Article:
The above photo is of the lightkeeper’s house at the Yaquina Bay Light, in Newport, Oregon. The lighthouse was constructed in 1871, and is one of the rarest kind of lighthouses, because the lighthouse keeper’s house is actually part of the lighthouse building. The lighthouse was active for only three years. It was replaced by the Yaquina Head Light–with which it is often confused–in 1874.
Today the lighthouse and the keeper’s cottage have been preserved as a historical monument. The house has been restored to what it looked like in the 1870s, when the lightkeeper’s family first lived here. This is what drew my attention. Newport in the 1870s was a very small and isolated place, and the family that lived here was basically cut off from the rest of civilization. I don’t recall much about the lightkeeper’s family, except I do know they had young children. What must it have been like living here, year round, in this small house on the stormy coast with so little to divert you? It must have been like being frozen in time. In fact, I’ve considered setting a portion of my ongoing lengthy novel The Valley of Forever–which is all about being frozen in time–at the Yaquina Bay Light.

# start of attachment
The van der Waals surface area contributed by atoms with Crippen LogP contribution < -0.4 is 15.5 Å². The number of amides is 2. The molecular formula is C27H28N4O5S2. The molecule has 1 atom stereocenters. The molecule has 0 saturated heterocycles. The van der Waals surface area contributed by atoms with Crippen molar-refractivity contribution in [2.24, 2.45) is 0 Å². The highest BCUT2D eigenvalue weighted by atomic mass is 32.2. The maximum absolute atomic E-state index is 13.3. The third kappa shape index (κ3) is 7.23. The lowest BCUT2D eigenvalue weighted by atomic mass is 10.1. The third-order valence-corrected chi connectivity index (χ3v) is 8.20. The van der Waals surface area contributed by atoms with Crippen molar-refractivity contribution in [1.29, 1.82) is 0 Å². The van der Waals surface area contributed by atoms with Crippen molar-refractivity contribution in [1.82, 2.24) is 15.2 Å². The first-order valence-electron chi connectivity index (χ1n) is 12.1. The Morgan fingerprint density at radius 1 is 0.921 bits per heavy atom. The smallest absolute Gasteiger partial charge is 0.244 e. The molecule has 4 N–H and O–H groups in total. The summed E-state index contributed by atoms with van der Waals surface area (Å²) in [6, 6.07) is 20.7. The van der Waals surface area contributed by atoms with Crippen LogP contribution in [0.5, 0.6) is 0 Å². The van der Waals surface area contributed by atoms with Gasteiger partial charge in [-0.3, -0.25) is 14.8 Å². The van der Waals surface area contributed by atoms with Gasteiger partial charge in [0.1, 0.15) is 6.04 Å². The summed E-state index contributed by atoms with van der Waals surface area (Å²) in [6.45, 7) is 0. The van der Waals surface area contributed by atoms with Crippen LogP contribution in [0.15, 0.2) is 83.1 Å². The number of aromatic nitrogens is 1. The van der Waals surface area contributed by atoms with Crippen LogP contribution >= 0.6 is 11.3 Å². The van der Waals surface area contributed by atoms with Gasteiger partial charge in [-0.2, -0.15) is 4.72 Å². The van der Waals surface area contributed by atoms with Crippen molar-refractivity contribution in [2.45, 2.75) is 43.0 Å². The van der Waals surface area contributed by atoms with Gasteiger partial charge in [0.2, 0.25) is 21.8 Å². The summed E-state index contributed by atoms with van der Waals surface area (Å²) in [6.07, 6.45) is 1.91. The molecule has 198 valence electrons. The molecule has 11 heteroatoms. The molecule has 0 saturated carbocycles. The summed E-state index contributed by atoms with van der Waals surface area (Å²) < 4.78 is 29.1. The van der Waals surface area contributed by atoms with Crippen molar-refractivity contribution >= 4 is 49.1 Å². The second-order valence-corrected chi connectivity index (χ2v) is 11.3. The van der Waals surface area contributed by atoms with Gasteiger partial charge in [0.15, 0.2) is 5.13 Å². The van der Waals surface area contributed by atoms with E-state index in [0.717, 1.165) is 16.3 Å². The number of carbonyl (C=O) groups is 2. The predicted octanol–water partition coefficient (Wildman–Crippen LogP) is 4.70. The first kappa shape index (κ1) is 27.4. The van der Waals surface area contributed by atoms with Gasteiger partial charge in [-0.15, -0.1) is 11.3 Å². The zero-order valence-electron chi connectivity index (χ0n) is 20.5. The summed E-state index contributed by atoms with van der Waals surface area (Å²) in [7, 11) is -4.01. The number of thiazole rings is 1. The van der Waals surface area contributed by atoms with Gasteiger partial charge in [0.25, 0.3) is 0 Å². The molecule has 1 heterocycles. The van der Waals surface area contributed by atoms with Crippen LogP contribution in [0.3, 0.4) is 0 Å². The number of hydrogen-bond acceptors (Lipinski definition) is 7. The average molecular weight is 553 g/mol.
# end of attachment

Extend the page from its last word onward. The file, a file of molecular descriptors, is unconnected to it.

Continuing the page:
Oh, the lighthouse is presumably haunted. Here’s a story about the ghost, dating from 1899.
Here are some more photos of the lighthouse and the keeper’s cottage. Click for larger versions. I took these on my last visit to the site in 2004.